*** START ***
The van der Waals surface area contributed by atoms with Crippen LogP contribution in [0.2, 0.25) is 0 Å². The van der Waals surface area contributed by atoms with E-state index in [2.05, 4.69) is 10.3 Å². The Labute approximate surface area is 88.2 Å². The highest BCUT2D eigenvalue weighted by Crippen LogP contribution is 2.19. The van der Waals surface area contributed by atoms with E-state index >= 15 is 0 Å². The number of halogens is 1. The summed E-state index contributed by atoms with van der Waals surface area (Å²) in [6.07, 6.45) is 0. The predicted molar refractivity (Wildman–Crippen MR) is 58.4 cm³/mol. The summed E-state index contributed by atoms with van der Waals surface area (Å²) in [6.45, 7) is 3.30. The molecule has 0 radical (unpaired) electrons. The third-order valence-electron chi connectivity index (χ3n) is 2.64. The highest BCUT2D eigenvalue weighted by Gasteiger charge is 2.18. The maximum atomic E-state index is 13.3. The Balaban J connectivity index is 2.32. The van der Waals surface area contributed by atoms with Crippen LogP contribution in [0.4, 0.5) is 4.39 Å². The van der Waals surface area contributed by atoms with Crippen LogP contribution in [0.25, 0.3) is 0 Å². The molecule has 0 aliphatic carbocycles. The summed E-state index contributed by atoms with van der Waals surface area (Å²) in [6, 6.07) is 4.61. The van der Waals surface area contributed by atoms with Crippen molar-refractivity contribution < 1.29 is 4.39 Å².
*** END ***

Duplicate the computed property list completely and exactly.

The van der Waals surface area contributed by atoms with Crippen LogP contribution in [0.2, 0.25) is 0 Å². The van der Waals surface area contributed by atoms with E-state index in [2.05, 4.69) is 10.3 Å². The Labute approximate surface area is 88.2 Å². The highest BCUT2D eigenvalue weighted by Crippen LogP contribution is 2.19. The van der Waals surface area contributed by atoms with E-state index >= 15 is 0 Å². The number of halogens is 1. The summed E-state index contributed by atoms with van der Waals surface area (Å²) in [6.07, 6.45) is 0. The predicted molar refractivity (Wildman–Crippen MR) is 58.4 cm³/mol. The summed E-state index contributed by atoms with van der Waals surface area (Å²) in [6.45, 7) is 3.30. The molecule has 0 radical (unpaired) electrons. The third-order valence-electron chi connectivity index (χ3n) is 2.64. The highest BCUT2D eigenvalue weighted by Gasteiger charge is 2.18. The maximum atomic E-state index is 13.3. The Balaban J connectivity index is 2.32. The van der Waals surface area contributed by atoms with Crippen LogP contribution in [0.4, 0.5) is 4.39 Å². The van der Waals surface area contributed by atoms with Crippen LogP contribution in [0.25, 0.3) is 0 Å². The molecule has 0 aliphatic carbocycles. The summed E-state index contributed by atoms with van der Waals surface area (Å²) in [6, 6.07) is 4.61. The van der Waals surface area contributed by atoms with Crippen molar-refractivity contribution < 1.29 is 4.39 Å².